In this study, the AD MSD equation describes cell migration paths with excellent fit, and contains parameters that clearly depend on the biomaterial or growth factor condition. While our study highlights the robustness of AD to describe cell movement, it is limited to using AD as a descriptive model and not a predictive one. In order to make a predictive model, future studies are needed to understand how α varies with experimental conditions, how Γ is tied to *α*, and how Γ varies with experimental conditions independently of *α*. The dependence of the AD parameters on substrate properties, growth factors, chemokines, and cytokines should be studied further to determine precise predictive correlations. Especially important are experiments with permeable 3D substrates to test the effects of varying elasticity and ligand density on subdiffusive movement. This would confirm that Γ is a strong proxy for cell motility in the absence of obstruction and not simply a reflection/artifact of high *α*.

A disadvantage of the AD model is that the parameters do not have readily apparent physical interpretations. We saw that the average value of Γ, which typically followed closely with cell speed, increases with increasing ECM ligand density and is biphasic with respect to elasticity. If high ligand density and a mid-range/optimal elastic modulus help the cell attain maximum traction, perhaps Γ is a reflection of its magnitude.

It should be noted that we observed a very strong correlation between α and P for all conditions (Fig. S3). Furthermore, Γ_{n} strongly correlated with *S _{n}* for cells with similar α

_{n}(data not shown). Together, these results suggest that the pairs (α

_{n}, Γ

_{n}) and (

*P*,

_{n}*S*) contain similar information. Nevertheless, the AD model more conveniently represents data with a large fraction of subdiffusive cells because of the mathematical flexibility of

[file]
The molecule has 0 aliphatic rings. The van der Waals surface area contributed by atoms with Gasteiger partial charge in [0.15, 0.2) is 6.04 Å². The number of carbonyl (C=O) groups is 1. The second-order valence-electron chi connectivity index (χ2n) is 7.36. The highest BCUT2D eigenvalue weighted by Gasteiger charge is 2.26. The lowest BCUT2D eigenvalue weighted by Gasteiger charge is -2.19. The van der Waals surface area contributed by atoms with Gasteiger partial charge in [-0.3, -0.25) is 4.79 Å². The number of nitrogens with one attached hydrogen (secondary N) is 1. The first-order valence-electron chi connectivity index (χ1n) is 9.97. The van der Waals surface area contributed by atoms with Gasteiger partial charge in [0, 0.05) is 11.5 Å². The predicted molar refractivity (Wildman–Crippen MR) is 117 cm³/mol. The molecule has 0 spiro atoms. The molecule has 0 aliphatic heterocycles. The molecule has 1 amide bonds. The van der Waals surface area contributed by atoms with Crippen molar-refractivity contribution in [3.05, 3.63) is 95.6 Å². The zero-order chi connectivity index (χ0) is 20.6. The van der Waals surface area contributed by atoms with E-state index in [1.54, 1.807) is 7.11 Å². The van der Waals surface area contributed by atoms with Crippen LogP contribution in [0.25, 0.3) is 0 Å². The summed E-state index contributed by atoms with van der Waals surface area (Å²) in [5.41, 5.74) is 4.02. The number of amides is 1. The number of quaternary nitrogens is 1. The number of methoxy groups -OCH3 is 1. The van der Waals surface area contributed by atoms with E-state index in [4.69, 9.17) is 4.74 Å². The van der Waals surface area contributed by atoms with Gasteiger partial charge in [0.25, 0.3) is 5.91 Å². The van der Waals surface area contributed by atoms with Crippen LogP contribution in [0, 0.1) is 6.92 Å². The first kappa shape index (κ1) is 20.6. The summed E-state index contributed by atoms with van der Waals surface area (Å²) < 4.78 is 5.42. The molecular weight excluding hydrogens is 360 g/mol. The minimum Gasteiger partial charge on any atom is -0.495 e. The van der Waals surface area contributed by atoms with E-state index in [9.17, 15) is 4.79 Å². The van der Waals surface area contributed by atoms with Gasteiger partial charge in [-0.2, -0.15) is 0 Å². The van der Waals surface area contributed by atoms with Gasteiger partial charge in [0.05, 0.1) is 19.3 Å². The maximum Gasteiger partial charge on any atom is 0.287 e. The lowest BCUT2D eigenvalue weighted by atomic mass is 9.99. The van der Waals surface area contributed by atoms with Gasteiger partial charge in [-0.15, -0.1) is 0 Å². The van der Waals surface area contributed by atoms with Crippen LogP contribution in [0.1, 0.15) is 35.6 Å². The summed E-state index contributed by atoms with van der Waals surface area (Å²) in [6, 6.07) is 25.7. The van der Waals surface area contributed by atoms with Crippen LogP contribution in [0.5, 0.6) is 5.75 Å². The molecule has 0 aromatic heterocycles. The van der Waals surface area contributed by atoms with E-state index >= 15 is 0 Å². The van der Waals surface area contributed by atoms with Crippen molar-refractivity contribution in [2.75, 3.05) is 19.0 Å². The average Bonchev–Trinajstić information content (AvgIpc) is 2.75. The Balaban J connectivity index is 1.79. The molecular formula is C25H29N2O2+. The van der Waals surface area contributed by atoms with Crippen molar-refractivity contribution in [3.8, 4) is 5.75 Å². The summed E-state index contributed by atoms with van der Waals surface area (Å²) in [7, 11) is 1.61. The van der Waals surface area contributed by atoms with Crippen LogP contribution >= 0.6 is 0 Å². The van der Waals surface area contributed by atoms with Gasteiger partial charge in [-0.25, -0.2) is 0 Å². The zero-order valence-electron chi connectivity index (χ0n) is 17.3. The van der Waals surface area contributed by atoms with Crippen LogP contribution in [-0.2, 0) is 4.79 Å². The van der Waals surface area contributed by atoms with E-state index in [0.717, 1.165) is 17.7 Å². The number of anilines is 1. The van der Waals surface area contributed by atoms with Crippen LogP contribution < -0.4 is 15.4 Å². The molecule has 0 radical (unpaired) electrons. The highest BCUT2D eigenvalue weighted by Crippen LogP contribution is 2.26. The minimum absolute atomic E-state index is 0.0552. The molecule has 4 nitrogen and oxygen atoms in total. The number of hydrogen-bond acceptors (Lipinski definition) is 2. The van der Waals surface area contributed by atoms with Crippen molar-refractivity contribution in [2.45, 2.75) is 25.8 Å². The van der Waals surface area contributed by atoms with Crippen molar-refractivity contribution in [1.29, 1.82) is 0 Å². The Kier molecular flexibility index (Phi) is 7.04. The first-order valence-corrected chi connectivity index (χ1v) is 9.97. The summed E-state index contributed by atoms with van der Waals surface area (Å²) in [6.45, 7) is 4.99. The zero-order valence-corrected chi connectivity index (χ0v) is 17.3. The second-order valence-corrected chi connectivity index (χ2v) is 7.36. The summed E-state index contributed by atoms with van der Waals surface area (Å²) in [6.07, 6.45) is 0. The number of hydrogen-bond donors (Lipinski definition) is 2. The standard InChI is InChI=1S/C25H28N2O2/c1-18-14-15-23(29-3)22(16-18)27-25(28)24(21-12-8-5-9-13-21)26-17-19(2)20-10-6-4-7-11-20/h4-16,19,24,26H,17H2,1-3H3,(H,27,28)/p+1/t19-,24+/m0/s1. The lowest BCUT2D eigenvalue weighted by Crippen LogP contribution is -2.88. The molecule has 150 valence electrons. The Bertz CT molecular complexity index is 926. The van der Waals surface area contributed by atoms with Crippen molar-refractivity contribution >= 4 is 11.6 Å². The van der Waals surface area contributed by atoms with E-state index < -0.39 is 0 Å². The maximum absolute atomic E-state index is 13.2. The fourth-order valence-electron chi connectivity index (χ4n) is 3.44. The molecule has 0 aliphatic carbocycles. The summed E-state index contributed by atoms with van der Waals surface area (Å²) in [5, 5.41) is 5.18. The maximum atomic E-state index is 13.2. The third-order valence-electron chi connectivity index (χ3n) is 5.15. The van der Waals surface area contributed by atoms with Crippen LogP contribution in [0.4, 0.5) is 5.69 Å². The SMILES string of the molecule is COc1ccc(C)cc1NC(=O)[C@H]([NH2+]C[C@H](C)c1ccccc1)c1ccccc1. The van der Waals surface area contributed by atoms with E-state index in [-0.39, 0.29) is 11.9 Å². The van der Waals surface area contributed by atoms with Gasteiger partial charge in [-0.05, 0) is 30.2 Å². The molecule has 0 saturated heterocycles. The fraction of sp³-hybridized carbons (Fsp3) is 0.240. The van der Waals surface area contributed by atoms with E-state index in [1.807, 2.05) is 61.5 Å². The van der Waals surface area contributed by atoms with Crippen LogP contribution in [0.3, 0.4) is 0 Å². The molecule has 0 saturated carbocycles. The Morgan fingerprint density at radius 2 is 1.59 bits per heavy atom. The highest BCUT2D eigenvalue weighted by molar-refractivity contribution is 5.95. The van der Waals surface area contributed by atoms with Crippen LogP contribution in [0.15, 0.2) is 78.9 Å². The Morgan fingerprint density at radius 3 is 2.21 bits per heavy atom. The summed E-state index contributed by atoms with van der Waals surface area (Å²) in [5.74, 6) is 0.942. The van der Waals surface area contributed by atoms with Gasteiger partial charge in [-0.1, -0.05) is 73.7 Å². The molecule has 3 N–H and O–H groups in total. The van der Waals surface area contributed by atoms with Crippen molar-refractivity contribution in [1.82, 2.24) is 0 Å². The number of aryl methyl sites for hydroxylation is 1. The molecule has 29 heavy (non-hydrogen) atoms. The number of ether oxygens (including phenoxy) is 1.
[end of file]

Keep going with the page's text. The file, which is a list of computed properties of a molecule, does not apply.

_{n}*α*. The AD model thus has a broader “dynamic range” with respect to cell motility patterns and arguably reveals rather than masks heterogeneity within populations of subdiffusive cells.

Overall, our study highlighted the increased flexibility, and therefore better fit of the AD model compared to the more commonly used PRW model, particularly in instances for subdiffusive motion, such as in 3D environments. Overall we found that *α* was particularly sensitive to chemical stimulation (soluble factors in the medium or integrin-inhibition), and Γ was more sensitive to substrate adhesivity and elasticity, tracking with cell speed for both. We recommend that the AD model can serve as a basis for simple computational models of cell speed in all environments, with specific applications in tumor growth, wound healing, or the colonization of an artificial tissue engineering scaffold seeded with cells.

## Acknowledgements

This work was funded by an NIH New Innovator award (DP2CA186573), a CAREER award from the NSF (DMR-1454806), and an S&T award from the University of Massachusetts awarded to SRP. LEB was partially supported by T32 GM008515 from the National Institutes of Health and ADS was supported by a National Science Foundation Graduate Research Fellowship (1451512). SRP is a Pew Biomedical Scholar supported by the Pew Charitable Trusts and a Barry and Afsaneh Siadat Career Development Faculty fellow.